The Guardian (UK)Justin McCurry
June 11, 2013.
Landmark ruling in favour of four forced labourers risks inflaming tensions between neighbours over Japan's occupation
The Japanese prime minister, Shinzo Abe, has given ambiguous
messages on how Japan should view the war.
(Photograph: Itsuo Inouye/AP)
A court in South Korea has ordered a Japanese steelmaker to pay more than £230,000 in compensation to four Korean citizens who said the firm used them as forced labour during the second world war.Read the rest here.
Wednesday's ruling by the Seoul high court – the first of its kind in South Korea or Japan – comes amid heightened bilateral tensions over territory and conflicting interpretations of Japan's 1910-45 occupation of the Korean peninsula.
The court ordered Nippon Steel and Sumitomo Metal to pay 100 million Korean won (£58,500) to each of the four plaintiffs for unpaid salaries and psychological distress.
The steelmaker had engaged in "crimes against humanity by joining the Japanese government in mobilising forced labour for the sake of the war of aggression", the court said in its ruling.
Nippon Steel, which merged with Sumitomo Metal Industries last year to become the world's second biggest steelmaker, had argued that it was no longer the same entity that had employed Korean workers during the war.
The same plaintiffs, one of whom is 90, had previously sought redress through a court in the Japanese city of Osaka in 1997, but their claim was rejected on the grounds that Nippon Steel was not responsible for the firm's actions during the war.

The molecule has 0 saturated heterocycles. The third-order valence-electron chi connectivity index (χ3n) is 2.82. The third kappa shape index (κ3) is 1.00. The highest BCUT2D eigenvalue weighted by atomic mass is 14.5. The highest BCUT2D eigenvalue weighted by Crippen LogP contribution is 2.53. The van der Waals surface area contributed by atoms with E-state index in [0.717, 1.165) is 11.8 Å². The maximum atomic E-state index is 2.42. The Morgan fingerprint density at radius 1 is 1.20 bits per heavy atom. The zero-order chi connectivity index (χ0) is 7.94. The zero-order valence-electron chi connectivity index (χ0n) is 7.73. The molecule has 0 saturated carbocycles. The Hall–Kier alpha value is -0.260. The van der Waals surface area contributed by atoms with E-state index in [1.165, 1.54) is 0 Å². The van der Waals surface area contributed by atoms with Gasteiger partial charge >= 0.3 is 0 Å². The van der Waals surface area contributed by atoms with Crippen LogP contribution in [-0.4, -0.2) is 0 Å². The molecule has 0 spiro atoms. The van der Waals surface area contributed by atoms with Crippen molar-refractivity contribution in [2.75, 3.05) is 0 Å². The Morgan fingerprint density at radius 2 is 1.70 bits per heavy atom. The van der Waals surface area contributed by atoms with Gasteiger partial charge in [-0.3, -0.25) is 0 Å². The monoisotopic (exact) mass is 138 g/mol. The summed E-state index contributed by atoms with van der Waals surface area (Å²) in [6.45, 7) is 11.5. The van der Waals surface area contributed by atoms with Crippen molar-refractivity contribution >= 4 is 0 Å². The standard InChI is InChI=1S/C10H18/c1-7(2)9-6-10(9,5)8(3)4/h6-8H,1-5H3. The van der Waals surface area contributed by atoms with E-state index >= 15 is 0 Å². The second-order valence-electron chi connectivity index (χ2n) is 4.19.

Japanese firms are occasionally targeted by Korean and Chinese workers seeking damages for their time as forced labourers, but Japan insists that all compensation claims involving Korean citizens were settled when the countries restored diplomatic ties in 1965. At that time, Japan paid South Korea a lump sum of $500m.
Nippon Steel said it would appeal against the decision. "We deeply regret this unjustified ruling, which goes against the 1965 Japan-Korea claims settlement agreement – a formal agreement between nations – that completely and finally resolved such issues as forced labour," it said in a statement.
*****Comment: This is an interesting case and turn of events that may have implications for those of us in South Africa who still believe that big corporations benefited from apartheid.
It is most likely that Nippon Steel will argue that the past was settled by an international agreement as the article indicates. The same is largely true for foreign owned and domestic corporations that benefited from apartheid.
The question for me is whether individual citizens who suffered damages under oppression should not continue to seek recourse in civil courts despite agreements about what the past means and who should have recourse and why.
I think that such court cases may be thought of as frivolous but there is more to confronting the past than just seek monetary recompense.
There is also the matter of making the past known. Such cases inevitably dig into the past to uncover the details of abuse and this is a distinct manner of making the past known.
A greater part of the recompense lies in the formal recognition of abuse that goes beyond international agreements that often blanket the individual harm suffered.